In the second of our series of posts by the 2019 Community Engagement Fellowship cohort, Julianna Mullen walks us through her experiences building trust in an online community and sparking conversations in an authentic way. A marine biologist and writer by training, Julianna is the Communications and Community Manager for the Ocean Acidification Information Exchange at the Northeastern Regional Association of Coastal Ocean Observing Systems (NERACOOS) working at the intersection of scientists and conversations.
It had been the first bullet point in the job description: “Increase community engagement.”
The Community Manager for The Ocean Acidification Information Exchange would be in charge of getting its member scientists, policymakers, and educators talking to one another about preparing and adapting to ocean acidification. I’d been a scientist and communicator for some time, but I’d never been a Community Manager; when I accepted the post, I knew the learning curve would be steep, but I was excited! Fast-forward into Month Two of my employment, when I’d made a series of important discoveries:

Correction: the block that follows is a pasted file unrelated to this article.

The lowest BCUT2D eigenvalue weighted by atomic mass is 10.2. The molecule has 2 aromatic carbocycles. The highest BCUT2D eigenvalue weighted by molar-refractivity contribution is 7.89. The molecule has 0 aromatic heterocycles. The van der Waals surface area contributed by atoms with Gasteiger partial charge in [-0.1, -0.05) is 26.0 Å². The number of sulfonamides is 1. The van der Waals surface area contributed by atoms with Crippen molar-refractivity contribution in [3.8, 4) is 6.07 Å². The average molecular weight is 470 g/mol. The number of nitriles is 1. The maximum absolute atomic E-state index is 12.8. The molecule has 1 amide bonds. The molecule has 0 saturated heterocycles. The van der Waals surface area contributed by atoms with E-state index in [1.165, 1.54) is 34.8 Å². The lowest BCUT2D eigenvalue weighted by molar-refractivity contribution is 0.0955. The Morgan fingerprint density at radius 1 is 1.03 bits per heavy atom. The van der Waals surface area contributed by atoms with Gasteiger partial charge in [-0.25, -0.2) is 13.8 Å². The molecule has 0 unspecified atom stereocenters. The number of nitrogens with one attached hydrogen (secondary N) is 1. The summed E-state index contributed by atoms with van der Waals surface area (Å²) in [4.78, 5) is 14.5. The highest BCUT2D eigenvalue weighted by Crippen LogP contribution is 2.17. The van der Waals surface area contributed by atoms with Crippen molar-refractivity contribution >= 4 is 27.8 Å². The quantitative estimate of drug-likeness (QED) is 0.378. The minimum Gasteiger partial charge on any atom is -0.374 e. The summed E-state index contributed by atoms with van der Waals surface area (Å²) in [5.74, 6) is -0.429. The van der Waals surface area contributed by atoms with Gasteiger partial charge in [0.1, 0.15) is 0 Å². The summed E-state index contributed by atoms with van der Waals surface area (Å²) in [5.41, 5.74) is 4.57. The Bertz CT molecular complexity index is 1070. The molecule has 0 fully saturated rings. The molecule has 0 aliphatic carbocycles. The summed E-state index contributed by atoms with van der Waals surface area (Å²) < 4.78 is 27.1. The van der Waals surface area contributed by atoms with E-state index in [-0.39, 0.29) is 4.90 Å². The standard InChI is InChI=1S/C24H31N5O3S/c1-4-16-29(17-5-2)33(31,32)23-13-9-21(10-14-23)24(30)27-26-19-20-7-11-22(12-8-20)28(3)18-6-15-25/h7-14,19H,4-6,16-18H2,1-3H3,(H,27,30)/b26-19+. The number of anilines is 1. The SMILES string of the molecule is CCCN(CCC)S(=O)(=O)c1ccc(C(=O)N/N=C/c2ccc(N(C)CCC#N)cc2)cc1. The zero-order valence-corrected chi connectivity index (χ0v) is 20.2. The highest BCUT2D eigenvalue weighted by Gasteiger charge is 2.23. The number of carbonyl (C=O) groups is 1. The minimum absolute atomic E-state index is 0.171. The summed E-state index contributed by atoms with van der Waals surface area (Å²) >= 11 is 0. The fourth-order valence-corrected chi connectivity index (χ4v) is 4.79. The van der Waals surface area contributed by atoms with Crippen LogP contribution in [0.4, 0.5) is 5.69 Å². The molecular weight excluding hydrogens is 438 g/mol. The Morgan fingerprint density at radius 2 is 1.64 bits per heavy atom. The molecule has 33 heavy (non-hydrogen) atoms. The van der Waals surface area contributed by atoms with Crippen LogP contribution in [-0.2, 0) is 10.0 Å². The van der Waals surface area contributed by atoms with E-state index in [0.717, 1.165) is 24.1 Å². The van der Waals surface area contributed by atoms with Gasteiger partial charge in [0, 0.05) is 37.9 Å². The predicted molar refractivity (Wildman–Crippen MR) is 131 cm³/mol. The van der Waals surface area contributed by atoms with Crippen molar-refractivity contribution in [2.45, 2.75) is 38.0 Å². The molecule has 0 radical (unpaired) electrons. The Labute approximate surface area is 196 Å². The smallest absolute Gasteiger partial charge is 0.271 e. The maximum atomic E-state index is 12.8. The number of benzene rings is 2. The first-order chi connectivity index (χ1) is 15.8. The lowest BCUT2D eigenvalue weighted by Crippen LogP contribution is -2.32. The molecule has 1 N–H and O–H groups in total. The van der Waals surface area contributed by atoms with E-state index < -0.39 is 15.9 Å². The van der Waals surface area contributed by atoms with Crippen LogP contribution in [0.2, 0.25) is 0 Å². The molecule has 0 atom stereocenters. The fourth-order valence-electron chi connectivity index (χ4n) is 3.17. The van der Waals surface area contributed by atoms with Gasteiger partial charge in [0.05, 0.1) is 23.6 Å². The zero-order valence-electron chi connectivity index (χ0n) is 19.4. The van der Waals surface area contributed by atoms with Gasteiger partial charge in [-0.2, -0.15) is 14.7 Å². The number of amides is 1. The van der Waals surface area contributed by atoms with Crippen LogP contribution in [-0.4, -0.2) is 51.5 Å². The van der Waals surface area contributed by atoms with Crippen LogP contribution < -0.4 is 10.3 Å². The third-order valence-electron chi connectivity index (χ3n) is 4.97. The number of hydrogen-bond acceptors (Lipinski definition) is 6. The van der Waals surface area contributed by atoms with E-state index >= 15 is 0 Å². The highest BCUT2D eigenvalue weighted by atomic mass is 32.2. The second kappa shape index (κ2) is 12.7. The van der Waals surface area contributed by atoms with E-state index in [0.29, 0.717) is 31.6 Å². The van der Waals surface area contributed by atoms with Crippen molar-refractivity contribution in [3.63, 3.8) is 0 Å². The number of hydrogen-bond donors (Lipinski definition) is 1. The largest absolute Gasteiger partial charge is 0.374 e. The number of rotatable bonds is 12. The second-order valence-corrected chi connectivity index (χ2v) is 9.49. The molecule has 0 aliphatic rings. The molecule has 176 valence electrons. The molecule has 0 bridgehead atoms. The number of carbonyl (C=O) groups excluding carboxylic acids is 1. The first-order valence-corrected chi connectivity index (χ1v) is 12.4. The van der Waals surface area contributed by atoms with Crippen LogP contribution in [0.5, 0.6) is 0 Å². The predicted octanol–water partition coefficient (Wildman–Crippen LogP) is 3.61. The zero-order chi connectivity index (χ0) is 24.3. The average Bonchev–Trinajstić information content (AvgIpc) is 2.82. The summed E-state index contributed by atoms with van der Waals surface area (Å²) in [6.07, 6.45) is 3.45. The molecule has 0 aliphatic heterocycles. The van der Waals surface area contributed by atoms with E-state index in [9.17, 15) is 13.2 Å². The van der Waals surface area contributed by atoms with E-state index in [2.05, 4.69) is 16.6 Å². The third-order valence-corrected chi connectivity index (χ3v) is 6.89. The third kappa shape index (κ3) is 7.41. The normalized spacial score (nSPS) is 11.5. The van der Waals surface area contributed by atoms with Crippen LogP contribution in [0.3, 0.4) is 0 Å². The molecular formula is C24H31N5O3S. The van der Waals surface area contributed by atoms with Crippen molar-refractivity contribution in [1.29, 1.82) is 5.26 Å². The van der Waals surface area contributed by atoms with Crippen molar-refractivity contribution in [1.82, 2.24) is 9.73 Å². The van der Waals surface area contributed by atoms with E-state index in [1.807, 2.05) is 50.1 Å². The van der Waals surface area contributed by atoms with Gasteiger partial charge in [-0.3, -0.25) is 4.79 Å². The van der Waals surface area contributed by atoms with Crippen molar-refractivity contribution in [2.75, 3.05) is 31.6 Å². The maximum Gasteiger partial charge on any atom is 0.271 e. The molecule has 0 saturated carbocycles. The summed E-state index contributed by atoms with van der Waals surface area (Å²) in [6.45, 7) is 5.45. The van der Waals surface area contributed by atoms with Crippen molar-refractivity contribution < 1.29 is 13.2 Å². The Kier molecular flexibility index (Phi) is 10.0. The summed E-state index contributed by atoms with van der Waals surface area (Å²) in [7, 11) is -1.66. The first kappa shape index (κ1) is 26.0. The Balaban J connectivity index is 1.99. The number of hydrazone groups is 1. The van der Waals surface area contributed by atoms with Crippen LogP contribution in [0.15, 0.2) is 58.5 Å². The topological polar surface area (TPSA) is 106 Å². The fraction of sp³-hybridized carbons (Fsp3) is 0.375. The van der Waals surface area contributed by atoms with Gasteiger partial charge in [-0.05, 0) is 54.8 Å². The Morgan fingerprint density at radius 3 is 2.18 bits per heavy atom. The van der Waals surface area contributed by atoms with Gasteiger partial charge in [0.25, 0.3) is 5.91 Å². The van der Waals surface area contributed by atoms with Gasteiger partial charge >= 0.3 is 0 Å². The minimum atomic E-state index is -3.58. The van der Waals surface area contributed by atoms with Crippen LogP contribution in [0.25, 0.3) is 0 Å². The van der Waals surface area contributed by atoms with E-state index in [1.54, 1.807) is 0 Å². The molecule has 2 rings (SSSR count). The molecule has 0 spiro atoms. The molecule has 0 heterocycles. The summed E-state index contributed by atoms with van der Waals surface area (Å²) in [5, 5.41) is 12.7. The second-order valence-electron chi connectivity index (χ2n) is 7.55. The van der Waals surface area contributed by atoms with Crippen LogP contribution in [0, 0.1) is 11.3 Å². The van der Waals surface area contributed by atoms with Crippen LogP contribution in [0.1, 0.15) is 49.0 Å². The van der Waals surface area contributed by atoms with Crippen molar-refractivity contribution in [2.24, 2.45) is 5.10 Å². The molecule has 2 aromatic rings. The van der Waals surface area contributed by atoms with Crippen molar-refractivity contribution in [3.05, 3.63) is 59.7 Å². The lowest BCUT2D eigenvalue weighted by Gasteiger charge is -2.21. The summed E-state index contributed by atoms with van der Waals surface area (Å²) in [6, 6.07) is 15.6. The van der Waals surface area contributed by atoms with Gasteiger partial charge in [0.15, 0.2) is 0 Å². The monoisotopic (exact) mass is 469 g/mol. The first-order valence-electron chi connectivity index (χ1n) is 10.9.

- The OA Information Exchange was so quiet I could almost hear the crickets when I logged on.
- Using the phrase “increasing engagement” to describe the breadth, scope, and complicatedness of my work was like calling the Encyclopedia Britannica “some books.”
- I couldn’t rely on researching myself out of the hole because there simply wasn’t much material that spoke to what I was trying to do.
- I’d failed to understand that an online community, even one comprised of scientists and policymakers working on something as technical as ocean acidification, needs the same kind of emotional tending as in-person communities.
In a blind panic, I reached out to some members I knew personally and asked what was going on. What was the holdup?
“I don’t want to waste anyone’s time with my stupid questions.”
“I don’t think I have anything to contribute.”
“I’m worried people will think I’m unintelligent.”